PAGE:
Category Archives: Historical Horology

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A Historical Horology Roundup for August 23, 2015

The Historical History series has one that has become a good bit more infrequent, and I have played around with some different ways of approaching it in the more recent appearances. Today is another experiment, one that I hope you will find a bit easier to consume. It’s a bit more of a roundup (rather like our Saturday posts), and gives you some bite-size summaries into some deeper topics. Today, we have articles covering watches that Elvis Presley owned, an editorial about the earliest form of chronograph, and then an article about the very first watch created by Giulio Papi.

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Watch Video Rewind for August 9, 2015

Welcome to our regular Sunday feature, Watch Video Rewind, where we point you to videos of interest related (at least somewhat) to watches or watch making. This week, we have two rather lengthy (but still interesting) videos on watches from the gang over at the National Watch & Clock Museum that also have us verging into Historical Horology territory.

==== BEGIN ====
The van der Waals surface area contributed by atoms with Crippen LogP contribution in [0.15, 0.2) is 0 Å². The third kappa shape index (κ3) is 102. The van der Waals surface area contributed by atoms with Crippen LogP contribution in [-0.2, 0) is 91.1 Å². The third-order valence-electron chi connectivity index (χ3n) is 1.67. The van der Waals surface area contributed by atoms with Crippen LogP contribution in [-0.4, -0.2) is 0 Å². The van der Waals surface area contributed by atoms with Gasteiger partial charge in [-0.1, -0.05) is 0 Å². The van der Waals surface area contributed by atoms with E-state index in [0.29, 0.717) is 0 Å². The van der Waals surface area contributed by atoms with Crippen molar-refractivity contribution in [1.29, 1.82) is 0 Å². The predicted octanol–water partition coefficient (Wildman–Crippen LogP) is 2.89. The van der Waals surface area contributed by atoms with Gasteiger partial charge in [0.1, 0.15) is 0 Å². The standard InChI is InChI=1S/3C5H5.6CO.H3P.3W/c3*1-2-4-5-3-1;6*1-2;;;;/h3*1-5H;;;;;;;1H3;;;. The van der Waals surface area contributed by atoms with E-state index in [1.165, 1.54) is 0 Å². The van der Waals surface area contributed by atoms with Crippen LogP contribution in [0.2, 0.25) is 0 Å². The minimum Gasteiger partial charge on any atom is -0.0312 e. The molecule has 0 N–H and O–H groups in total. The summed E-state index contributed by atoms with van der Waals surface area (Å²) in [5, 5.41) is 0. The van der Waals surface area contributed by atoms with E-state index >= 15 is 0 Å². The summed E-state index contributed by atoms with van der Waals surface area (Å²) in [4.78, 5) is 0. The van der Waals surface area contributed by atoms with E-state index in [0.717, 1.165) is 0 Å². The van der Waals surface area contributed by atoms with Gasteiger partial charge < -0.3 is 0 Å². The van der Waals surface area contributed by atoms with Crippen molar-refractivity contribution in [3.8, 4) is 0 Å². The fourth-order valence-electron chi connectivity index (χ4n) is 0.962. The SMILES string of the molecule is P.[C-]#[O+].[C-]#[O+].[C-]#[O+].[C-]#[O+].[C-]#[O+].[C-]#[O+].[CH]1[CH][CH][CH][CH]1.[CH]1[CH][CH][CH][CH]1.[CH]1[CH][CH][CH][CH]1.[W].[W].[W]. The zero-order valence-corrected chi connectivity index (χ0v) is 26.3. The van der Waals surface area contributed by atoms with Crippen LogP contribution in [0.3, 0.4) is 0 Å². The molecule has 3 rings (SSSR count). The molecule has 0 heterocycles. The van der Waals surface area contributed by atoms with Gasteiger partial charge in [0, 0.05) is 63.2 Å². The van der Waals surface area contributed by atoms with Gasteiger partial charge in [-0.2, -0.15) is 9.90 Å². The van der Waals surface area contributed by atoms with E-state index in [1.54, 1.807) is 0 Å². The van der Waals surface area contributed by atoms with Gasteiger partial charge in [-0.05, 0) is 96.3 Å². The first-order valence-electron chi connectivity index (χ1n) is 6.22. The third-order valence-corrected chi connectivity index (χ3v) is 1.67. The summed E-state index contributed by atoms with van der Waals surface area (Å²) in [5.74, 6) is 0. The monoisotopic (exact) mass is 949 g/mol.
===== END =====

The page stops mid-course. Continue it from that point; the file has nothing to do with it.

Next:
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Historical Horology: The Blancpain Fifty Fathoms

When it comes to iconic dive watches, I am sure we all have many of the same ones pop to mind, most often coming from Rolex and, due to their more recent resurgence, Panerai. Back in the 1950s, though, there was another brand that produced what I feel is an iconic diver as well – the Blancpain Fifty Fathoms. That is the watch we will be going through in today’s edition of Historical Horology.

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Historical Horology – The Mechanical Oscillator

When it comes to mechanical time keeping, the oscillator is truly what allows the measurement of time. Take, for instance, a grandfather clock – it is the frequency of that pendulum swinging back and forth, at a constant rate, that allows the internal gearing to tell us the time. While things are on a much smaller scale, the same sort of principle applies to watches, be they mechanical or quartz watches. The humble oscillator has some really rather interesting developments recently, and that is what we will talk about in today’s edition of Historical Horology.